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Influence of temperature on the isolation of water molds using a soil bating technique

Krystel Navarro: The Ohio State University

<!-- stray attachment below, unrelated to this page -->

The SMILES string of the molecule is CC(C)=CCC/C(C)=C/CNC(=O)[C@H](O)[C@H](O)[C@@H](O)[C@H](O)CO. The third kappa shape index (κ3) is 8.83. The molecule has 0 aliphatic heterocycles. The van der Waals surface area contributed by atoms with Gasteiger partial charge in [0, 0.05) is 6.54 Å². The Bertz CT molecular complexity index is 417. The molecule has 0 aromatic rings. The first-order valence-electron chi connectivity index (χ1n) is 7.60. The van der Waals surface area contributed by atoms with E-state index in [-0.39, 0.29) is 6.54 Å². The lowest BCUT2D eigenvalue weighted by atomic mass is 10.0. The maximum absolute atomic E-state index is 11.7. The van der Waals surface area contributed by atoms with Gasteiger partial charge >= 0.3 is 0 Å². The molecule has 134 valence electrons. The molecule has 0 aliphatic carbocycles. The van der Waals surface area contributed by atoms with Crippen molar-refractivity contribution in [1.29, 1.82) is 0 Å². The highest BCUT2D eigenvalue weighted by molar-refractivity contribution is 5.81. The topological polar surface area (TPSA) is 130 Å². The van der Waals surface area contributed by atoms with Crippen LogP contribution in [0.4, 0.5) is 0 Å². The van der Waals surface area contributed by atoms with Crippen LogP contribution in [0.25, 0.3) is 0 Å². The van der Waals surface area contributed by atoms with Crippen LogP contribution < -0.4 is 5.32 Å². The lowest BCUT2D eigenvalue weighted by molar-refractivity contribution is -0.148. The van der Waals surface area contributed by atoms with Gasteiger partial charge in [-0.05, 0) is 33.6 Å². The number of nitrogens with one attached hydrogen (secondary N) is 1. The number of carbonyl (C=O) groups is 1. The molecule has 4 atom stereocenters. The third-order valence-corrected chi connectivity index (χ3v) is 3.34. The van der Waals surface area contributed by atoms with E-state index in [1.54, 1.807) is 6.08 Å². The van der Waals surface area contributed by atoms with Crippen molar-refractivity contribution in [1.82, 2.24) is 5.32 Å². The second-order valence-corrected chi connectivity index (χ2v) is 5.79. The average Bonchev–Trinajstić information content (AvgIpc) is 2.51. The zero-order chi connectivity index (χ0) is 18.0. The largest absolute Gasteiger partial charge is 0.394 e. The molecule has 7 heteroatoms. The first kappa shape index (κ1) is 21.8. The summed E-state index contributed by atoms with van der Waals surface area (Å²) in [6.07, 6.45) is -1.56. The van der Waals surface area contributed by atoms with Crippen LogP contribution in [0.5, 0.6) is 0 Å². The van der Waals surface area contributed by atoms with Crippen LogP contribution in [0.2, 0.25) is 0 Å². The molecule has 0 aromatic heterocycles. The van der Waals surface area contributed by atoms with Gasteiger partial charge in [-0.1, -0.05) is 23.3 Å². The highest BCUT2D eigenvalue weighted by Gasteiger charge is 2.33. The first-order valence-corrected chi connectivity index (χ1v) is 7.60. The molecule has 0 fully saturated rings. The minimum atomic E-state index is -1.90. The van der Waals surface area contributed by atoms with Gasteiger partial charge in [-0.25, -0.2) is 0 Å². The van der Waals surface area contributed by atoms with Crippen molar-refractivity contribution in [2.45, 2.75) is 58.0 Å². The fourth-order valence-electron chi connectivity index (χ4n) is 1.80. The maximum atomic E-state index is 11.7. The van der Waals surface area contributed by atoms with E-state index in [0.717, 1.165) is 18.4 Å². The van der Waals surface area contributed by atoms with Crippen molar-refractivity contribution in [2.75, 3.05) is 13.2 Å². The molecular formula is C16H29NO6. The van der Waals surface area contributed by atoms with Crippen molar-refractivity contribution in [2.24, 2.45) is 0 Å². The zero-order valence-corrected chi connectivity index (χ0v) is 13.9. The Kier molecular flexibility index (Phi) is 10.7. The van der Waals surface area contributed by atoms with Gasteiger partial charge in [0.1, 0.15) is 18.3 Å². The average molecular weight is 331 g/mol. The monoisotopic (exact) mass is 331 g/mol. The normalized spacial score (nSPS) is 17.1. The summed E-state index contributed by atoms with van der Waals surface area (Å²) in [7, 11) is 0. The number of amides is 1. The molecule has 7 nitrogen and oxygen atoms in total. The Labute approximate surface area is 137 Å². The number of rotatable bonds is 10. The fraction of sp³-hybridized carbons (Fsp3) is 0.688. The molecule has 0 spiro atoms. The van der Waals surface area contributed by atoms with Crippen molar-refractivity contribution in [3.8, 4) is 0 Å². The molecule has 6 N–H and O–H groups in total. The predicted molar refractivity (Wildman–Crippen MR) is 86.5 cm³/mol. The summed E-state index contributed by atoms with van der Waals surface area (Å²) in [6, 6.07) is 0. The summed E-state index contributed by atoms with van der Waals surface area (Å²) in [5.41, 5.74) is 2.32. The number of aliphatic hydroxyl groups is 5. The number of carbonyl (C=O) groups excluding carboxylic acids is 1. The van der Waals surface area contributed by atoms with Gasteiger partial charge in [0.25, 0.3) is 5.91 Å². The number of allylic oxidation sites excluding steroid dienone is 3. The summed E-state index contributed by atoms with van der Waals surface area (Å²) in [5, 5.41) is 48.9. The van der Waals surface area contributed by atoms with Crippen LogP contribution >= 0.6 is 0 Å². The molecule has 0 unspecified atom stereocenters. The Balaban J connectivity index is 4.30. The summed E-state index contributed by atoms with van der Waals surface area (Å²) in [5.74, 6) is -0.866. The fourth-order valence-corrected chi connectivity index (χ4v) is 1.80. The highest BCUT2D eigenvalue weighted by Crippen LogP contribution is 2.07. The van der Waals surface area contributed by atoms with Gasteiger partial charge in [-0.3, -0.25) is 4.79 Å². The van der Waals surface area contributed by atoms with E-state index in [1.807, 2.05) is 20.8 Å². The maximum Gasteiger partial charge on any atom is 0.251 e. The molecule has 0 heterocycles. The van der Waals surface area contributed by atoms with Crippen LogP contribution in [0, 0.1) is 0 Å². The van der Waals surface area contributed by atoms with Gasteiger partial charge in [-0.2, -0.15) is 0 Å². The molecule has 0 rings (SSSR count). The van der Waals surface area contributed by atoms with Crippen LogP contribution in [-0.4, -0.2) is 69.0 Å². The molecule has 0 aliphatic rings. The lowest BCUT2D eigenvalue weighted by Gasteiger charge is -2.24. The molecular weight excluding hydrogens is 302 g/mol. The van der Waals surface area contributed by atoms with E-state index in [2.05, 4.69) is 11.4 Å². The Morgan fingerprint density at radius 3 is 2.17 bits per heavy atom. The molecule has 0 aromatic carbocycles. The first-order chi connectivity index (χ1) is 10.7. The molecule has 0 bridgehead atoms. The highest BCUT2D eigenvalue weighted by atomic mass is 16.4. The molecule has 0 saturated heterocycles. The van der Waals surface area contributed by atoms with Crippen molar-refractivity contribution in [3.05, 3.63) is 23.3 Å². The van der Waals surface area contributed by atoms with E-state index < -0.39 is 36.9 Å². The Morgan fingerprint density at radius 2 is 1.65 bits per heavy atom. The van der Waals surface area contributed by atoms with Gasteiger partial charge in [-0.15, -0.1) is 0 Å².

<div>Water molds (<em>Pythium </em>and<em> Phytophthora </em>spp<em>.)</em> can cause pre- and post-emergence damping-off of seed and seedlings in soybean. Very wet environmental conditions favor disease development however, varying temperature profiles have been reported. Thus, our objective was to investigate the effects of temperatures on the isolation of water molds using a soil bating technique and compare a culture dependent isolation method (CDIM) to an amplicon-based metagenomics approach (ABMA). Soils collected from soybean fields in northern Ohio were placed in 17.8cm pots, flooded for 24 h and incubated for two week at 15<sup>◦</sup>C or 25<sup>◦</sup>C. A susceptible cultivar was then introduced and symptomatic seedlings collected after 4d. For the CDIM, seedling roots were washed and plated on PIBNIC selective media and corresponding rhizospheric soil collected for the ABMA. The ITS 1 region was then amplified. Sanger sequencing was used to identify isolates collected using the CDIM, while for the ABMA, Illumina Mi-seq was performed. From our CDIM, <em>Pythium sylvaticum</em> and <em>P. ultimum </em>var<em>. ultimum</em> were the most frequently recovered species at both temperatures. However, <em>P. hypogynum, P. heterothallicium, P. inflatum and P. middletoni </em>were only recovered<em>,</em> at 25<sup>◦</sup>C and, <em>P. torulosum</em> was only recovered at 15<sup>◦</sup>C. Furthermore, when using ABMA, we were able to identify a greater amount of water mold species including 20 <em>Pythium spp.</em> and 2 <em>Phytophthora spp</em>. demonstrating a greater depth in detection when multiple species with similar morphology are present in the field. Temperatures also seemed to influence species diversity and abundance when using a soil bating technique.</div>